Soylent Beef, Schmeat, and Whatever is in a McRib …

Unnatural Beef, Schmeat

Later this month, the people of London will get a chance to taste-test grilled schmeat. “Schmeat”, if you don’t know, is beef that came, not from a field, but from a lab! More precisely, it’s meat that came from a petri dish, and it may be soon more cost effective – and more environmentally friendly – to grow and shape our protein intake in a scientific laboratory.

Backers claim that schmeat products increase the human food supply of vegetables and farm land, as well, noting that a large proportion of agricultural land is used to grow feed for livestock rather than food for people. “In terms of food security, that’s not the greatest way to go.” says Isha Datar, one of the people behind London’s schmeat experiment. She also added that livestock are “breeding grounds for disease epidemics, such as various influenza strains” that require the use of controversial antibiotics to control and contain. In addition to freeing up land for an ever-growing human population, the project could save billions of animal lives while still providing for the public demand for meat products. But, if you believe in the spiritual idea that when you eat something you take in the energy from that plant or animal, what are you taking in when you eat a Schmeat burger? Will the appeal of designer burgers, chickens wings that have nothing to do with birds, or flight-ribs that are boneless because they were never attached to an animal make the difference in how many vegetarians and animal-rights activists see schmeat products? It seems like meat-like rib-flavored substances might be right around the corner … and kind of sound like the current McRib, come to think of it!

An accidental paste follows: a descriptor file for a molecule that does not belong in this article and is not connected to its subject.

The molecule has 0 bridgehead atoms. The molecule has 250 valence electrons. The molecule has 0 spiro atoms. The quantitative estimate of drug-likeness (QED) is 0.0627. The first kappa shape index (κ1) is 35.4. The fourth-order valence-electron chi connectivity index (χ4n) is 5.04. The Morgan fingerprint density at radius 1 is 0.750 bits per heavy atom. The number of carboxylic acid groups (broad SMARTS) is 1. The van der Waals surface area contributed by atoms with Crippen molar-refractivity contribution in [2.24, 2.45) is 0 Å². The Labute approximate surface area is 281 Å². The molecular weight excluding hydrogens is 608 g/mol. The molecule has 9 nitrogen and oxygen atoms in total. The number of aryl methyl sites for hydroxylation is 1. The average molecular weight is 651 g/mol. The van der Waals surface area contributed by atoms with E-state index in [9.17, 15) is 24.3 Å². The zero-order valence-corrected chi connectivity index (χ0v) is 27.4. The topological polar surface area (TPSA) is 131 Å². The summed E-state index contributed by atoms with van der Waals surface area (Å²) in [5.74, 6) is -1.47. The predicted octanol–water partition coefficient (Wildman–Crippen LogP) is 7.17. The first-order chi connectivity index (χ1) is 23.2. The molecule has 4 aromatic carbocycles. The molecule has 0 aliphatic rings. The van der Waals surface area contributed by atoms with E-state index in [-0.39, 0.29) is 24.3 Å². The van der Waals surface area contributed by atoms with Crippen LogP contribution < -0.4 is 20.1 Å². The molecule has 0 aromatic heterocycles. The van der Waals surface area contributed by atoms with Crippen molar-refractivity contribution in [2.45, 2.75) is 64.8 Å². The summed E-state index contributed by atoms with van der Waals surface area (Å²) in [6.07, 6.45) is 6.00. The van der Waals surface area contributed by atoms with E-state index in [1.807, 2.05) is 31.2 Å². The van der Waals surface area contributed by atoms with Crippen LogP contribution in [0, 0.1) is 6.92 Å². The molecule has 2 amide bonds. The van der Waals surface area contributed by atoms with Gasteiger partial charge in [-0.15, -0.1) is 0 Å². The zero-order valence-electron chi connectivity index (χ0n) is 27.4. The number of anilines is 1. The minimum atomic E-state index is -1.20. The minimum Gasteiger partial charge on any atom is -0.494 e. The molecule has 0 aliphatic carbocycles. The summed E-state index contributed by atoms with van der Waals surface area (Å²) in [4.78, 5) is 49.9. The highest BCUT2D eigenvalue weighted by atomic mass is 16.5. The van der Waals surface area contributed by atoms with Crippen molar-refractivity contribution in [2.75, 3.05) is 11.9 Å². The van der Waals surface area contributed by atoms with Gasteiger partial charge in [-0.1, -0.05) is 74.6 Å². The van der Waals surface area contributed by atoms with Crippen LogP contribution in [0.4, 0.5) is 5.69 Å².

While we’re on the subject: if you’ve ever seen Food Inc., then you probably have a good sense of where your burgers currently come from. If you haven’t, you might want to watch it. For those of you that have seen it, though, you know that your burger probably didn’t come from a cow lazily munching in the middle of a field. It probably came from a hundred different cows, each standing knee-deep (Cows have knees, right?) in their own excrement. Standing in poop is bad, and a growing number of people are increasingly aware, and uneasy, about the quality of their commercial meat supply in these concentrated conditions. It’s just possible, however, that the days of the concentrated animal feeding operations (CAFO’s) are almost over, and that’s probably a good thing, no matter where you stand on other meat-issues.

So, should we choose schmeat instead of meat? Should you eat either? We don’t have the answers for that, but it’ll be interesting to see where this goes!


Sources:Β  New Zealand Herald, CBC News.

Written by Walt Nekrosius


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  1. Being here in Wisconsin, where Very little of the beef comes from, some of the cows look beatific in their pastures, but….. I don’t trust the cleanliness or morality of large beef production. I think the alternative’s success may well depend on how it tastes and what it costs.

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